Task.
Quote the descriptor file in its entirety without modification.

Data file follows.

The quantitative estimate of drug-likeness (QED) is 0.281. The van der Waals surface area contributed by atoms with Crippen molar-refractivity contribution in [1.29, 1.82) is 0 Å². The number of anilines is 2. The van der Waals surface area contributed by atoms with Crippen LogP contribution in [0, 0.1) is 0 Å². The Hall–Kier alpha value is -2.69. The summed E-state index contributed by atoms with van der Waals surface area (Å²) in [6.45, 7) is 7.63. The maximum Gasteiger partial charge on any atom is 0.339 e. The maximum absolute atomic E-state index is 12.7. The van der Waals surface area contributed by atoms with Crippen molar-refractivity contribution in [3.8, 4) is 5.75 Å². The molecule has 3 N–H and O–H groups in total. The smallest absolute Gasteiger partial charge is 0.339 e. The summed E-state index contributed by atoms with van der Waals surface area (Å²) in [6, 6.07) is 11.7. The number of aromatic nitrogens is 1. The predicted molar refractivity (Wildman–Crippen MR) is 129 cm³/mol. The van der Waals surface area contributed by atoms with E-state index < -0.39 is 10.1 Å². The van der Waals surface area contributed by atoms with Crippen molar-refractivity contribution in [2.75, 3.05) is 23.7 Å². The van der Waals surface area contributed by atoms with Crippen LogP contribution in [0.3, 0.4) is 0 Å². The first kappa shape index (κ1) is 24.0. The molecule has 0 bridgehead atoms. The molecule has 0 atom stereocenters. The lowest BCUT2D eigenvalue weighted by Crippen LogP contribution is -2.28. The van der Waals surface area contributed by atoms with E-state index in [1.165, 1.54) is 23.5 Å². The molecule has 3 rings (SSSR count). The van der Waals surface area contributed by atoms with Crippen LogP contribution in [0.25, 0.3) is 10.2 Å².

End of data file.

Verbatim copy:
The quantitative estimate of drug-likeness (QED) is 0.281. The van der Waals surface area contributed by atoms with Crippen molar-refractivity contribution in [1.29, 1.82) is 0 Å². The number of anilines is 2. The van der Waals surface area contributed by atoms with Crippen LogP contribution in [0, 0.1) is 0 Å². The Hall–Kier alpha value is -2.69. The summed E-state index contributed by atoms with van der Waals surface area (Å²) in [6.45, 7) is 7.63. The maximum Gasteiger partial charge on any atom is 0.339 e. The maximum absolute atomic E-state index is 12.7. The van der Waals surface area contributed by atoms with Crippen molar-refractivity contribution in [3.8, 4) is 5.75 Å². The molecule has 3 N–H and O–H groups in total. The smallest absolute Gasteiger partial charge is 0.339 e. The summed E-state index contributed by atoms with van der Waals surface area (Å²) in [6, 6.07) is 11.7. The number of aromatic nitrogens is 1. The predicted molar refractivity (Wildman–Crippen MR) is 129 cm³/mol. The van der Waals surface area contributed by atoms with E-state index < -0.39 is 10.1 Å². The van der Waals surface area contributed by atoms with Crippen molar-refractivity contribution in [2.75, 3.05) is 23.7 Å². The van der Waals surface area contributed by atoms with Crippen LogP contribution in [0.3, 0.4) is 0 Å². The first kappa shape index (κ1) is 24.0. The molecule has 0 bridgehead atoms. The molecule has 0 atom stereocenters. The lowest BCUT2D eigenvalue weighted by Crippen LogP contribution is -2.28. The van der Waals surface area contributed by atoms with E-state index in [1.165, 1.54) is 23.5 Å². The molecule has 3 rings (SSSR count). The van der Waals surface area contributed by atoms with Crippen LogP contribution in [0.25, 0.3) is 10.2 Å².